Rising oil raises energy costs

Workers installing a high-voltage electrical pole, part of an electricity distribution project, in the central province of Ha Tinh in Vietnam. (Hoang Dinh Nam / AFP Photo)

As crude prices hover around US$75 a barrel, power producers are feeling the pinch and passing on the cost to customers.

Malaysia’s utility company, Tenaga Nasional (TNB) imposed a 1.35 sen (US$0.0135) per kWh surcharge to offset its fuel and generation costs this month. Although the hike will affect commercial and industrial users, it is likely to increase prices for consumer goods and services downstream.

Singapore raised its tariffs to SGD0.2215 (US$0.16) per kWh for April to June 2018, up from SGD0.2156 (US$0.16) in the first quarter of 2018 and SGD0.2030 (US$0.15) in the previous quarter. Thailand charges a base rate plus a fuel tariff (ft) which was increased in the last quarter of 2017.

Interestingly, many power plants utilise natural gas and coal, not crude oil. In Malaysia, oil-fired plants contributed only 0.37 percent of total electricity generation, compared to natural gas (42.54 percent), coal (43.65 percent) and hydro (13.36 percent). Natural gas contributed to 95.5 percent of Singapore’s electricity needs.

Natural gas is a by-product of crude oil drilling. However, there is no pricing benchmark for gas trade. Prices of natural gas and crude oil have historically shown a positive correlation. As such, natural gas prices in Asia are pegged to crude oil prices which in turn affect electricity tariffs.

Indonesia is determined to keep prices of subsidised fuel and electricity stable until the end of 2019, fearing a hike may affect consumer spending power and disrupt its economic growth. Rate hikes lead to high production costs and increase the price of goods and services which may dampen consumer confidence and reduce spending.

Malaysia’s consumer rates are cross-subsidised by the industrial and commercial sectors. If the price of crude oil continues to rise, the government there may be hard-pressed to sustain additional subsidies given its revelation of the poor state of its coffers.

Oil prices started rising in 2017 when the Organization of the Petroleum Exporting Countries (OPEC) and several non-OPEC producers led by Russia reduced their output.

The National Australia Bank (NAB) said in its July outlook, “A key driver of the rise in prices has been the OPEC-Russia deal to cut oil output, compounded by collapsing Venezuelan production and the United States (US) decision to end the Iran deal.”

Its forecasts “point to Brent spending the next few months largely in the mid-to-high US$70s range, although meaningful OPEC-Russia output increases could push prices lower later in the year and higher US shale production should impose an upside limit on West Texas Intermediate (WTI).”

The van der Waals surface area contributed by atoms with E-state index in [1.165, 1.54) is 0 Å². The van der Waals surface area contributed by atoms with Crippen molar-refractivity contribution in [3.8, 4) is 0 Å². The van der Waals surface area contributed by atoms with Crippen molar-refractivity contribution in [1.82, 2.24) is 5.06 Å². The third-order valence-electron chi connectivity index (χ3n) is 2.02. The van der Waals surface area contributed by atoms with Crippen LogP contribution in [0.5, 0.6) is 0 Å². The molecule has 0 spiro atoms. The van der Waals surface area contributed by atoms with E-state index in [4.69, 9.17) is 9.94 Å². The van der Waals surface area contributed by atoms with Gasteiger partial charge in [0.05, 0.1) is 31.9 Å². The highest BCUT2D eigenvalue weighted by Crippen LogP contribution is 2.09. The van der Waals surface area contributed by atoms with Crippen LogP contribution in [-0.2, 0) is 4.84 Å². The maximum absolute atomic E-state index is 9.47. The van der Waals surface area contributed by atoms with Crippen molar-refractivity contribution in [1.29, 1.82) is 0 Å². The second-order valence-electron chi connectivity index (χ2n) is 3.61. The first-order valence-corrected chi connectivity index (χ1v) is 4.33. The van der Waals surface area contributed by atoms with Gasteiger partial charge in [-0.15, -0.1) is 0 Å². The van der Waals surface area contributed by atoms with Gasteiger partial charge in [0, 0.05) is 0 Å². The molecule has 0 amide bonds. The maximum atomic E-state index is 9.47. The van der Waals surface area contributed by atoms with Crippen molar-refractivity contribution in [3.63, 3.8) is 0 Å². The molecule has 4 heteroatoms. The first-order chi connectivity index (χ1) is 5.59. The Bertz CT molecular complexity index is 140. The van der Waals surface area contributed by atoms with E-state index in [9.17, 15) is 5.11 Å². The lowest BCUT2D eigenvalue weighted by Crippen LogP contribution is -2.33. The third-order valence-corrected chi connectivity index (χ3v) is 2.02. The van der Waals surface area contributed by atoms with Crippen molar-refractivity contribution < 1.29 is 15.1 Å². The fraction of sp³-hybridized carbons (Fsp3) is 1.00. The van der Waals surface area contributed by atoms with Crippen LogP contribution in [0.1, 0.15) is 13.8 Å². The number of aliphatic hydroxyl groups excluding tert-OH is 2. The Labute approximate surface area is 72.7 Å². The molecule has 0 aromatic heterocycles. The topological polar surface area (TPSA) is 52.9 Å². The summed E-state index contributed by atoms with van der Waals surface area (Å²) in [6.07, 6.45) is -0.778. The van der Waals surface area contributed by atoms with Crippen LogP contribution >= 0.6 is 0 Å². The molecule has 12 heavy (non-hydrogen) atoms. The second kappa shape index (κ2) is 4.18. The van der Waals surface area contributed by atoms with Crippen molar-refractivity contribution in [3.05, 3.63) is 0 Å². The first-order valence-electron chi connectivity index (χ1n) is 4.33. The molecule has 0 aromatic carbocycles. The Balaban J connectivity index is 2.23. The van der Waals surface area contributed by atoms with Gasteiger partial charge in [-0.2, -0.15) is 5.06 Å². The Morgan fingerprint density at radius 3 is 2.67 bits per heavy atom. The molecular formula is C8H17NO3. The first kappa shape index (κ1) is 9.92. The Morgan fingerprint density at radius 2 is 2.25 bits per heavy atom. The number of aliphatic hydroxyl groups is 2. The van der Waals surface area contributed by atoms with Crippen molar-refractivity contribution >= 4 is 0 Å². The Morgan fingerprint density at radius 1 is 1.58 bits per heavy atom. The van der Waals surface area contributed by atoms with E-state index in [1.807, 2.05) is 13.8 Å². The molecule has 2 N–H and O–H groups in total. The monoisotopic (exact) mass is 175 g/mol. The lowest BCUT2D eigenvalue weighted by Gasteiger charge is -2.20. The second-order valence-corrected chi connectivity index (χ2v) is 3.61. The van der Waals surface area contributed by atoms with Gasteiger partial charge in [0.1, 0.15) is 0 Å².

US President Donald Trump issued a strong Twitter message on 4 July to OPEC demanding they reduce prices immediately causing prices to fall the following day to US$77.70 (Brent) and US$73.88 (WTI) per barrel.

Source: Various Sources

Alternative energy sources

As a country’s economic development is highly dependent on energy availability, it needs to diversify its energy mix to ensure security.

Thailand imported 60 percent of its energy needs in 2016. In 2015, it launched a 20-year Power Development Plan which included a goal to have one-third of its energy needs coming from renewable energy. It recently raised that figure to 40 percent.

“We have met half the renewable power target within two years (as at 2017),” said Areepong Bhoocha-oom, chairman of the Electricity Generating Authority of Thailand (EGAT) and permanent secretary at the Energy Ministry. “If the government wants us to increase the proportion of renewable energy, it will not be that hard.”

Lao PDR capitalises on its terrain to generate hydro-power. It currently has 39 hydro-power plants and will have over 90 in operation by 2020. It exports electricity to Thailand, Vietnam, China, Cambodia and Myanmar.

Another power generation option is nuclear power. It is a clean power source that does not discharge any gases and runs reliably under all weather conditions, unlike solar and wind generators.

The Philippines started work earlier on its first nuclear power plant in 1973. However, a safety inquiry following the 1979 Three Mile Island accident in the US, found over 4,000 defects at the Bataan Nuclear Power Plant. The plant was also built on a tectonic fault and close to the then dormant Pinatubo volcano. Pinatubo erupted in 1991.

Safety fears have given pause to nuclear power use in ASEAN, especially after the Fukushima disaster in 2011. Indonesia has legislation that stipulates nuclear to only be considered as the last option. Malaysia may start building a nuclear power plant after 2030. Thailand decided to review its plans after Fukushima.

Lao PDR, Cambodia and Myanmar have not committed to any plans to introduce nuclear power but have signed bilateral agreements with Russia on nuclear power cooperation. Singapore declared it will not be going nuclear.

Until ASEAN nations look beyond traditional gas- and oil-fired generators for its energy needs, their electricity tariffs will continue to rise and fall with crude oil. Subsidies may blunt the effects but ultimately, consumers will have to foot the bill.